New Delhi: A Chinese ship that was detained at Gujarat’s Kandla Port earlier this month for carrying suspected cargo to Pakistan has been allowed to leave. But the equipment on board has been held back for further investigations.
Security sources said the vessel, named Da Cui Yun, was allowed to go after the crew members signed a bond saying they will be available for questioning if needed by the probe agencies.
The Directorate of Revenue Intelligence (DRI) is the lead agency probing the mysterious cargo. Central security agencies as well as the Defence Research and Development Organisation (DRDO) are also investigating the matter.
Sources said the decision to release the ship was taken at the “top level”.
The ship, bearing a Hong Kong flag and bound for Karachi’s Port Qasim, was detained for “wrongly declaring” an autoclave, which can be used in the launch process of ballistic missiles, as an industrial dryer, the Hindustan Times had reported.
The development came amid continued fears of nuclear proliferation in the region, especially Pakistan’s nuclear programme.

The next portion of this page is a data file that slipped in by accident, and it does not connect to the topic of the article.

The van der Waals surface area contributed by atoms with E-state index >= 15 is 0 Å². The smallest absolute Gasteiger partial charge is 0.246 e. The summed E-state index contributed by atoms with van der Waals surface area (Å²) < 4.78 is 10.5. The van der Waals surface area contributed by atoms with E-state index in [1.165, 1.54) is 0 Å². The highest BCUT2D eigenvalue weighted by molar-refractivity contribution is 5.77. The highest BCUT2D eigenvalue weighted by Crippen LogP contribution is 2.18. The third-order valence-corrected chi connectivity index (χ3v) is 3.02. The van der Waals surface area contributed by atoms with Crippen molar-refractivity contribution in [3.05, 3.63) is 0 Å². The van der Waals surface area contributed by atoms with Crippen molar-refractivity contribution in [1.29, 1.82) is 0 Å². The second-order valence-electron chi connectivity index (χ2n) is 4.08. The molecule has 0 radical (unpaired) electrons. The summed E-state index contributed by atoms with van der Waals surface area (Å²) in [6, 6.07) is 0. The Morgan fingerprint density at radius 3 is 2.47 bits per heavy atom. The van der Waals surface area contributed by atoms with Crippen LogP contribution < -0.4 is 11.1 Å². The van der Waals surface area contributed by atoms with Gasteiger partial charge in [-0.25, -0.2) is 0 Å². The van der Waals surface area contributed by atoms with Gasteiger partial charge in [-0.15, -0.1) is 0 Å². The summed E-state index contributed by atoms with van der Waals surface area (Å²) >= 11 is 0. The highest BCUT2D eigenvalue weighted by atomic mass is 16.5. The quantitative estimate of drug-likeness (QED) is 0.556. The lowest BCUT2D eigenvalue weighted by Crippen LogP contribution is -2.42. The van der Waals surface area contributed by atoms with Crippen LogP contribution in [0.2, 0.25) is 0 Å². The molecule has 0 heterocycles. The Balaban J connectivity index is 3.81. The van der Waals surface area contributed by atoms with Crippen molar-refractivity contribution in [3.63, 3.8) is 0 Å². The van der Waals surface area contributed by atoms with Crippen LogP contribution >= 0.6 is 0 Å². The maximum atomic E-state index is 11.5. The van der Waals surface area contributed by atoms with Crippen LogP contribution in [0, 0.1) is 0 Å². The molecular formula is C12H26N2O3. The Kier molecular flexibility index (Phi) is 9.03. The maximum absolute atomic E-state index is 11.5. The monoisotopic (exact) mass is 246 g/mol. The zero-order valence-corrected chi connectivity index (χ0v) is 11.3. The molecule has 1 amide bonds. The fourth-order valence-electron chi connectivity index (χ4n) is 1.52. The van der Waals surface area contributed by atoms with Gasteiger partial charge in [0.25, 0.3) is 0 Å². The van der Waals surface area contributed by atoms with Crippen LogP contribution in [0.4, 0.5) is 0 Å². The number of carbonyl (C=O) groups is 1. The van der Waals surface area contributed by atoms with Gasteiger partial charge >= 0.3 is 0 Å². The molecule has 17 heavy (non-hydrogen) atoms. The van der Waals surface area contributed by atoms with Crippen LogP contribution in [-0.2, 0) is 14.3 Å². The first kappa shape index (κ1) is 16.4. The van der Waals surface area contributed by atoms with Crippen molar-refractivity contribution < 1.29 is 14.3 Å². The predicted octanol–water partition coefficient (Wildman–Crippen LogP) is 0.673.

How the ship was caught
The ship had left Jiangyin port in China’s Jiangsu province, dropped anchor at Kandla to drop off some items, and was bound for Port Qasim. However, an intelligence input was received by the Research and Analysis Wing (RAW), saying the ship was carrying a dual-use technology item.
A team of DRDO scientists was sent in, and it came to the prima facie conclusion that the item was not a dryer but an autoclave — a pressure chamber to carry out various industrial and scientific processes.
It has been certified as a “dual-use” item, which means it can be used for civilian and military purposes.
If it is indeed proved that the ship had mis-declared a dual-use technology item, the government could invoke the Weapons of Mass Destruction and Their Delivery Systems (Prohibition of Unlawful Activities) Act, 2005.
The owner of the ship and the captain could also be charged for violating the Special Chemicals, Organisms, Materials, Equipment and Technologies (SCOMET) export rules.
Tara Kartha, former director, National Security Council Secretariat, wrote in ThePrint that the seizure shows India has made great progress when it comes to tracking ships with the use of technologies like the Automatic Identification Systems, which operates in partnership with 29 countries. This involves exchange of information on the safety and movement of commercial shipping.
It also includes the setting up of coastal radars in Sri Lanka, the Maldives and Seychelles. This increased maritime domain awareness is vital in terms of the US-India ‘Indo-Pacific’ construct when dealing with diverse common threats in the region.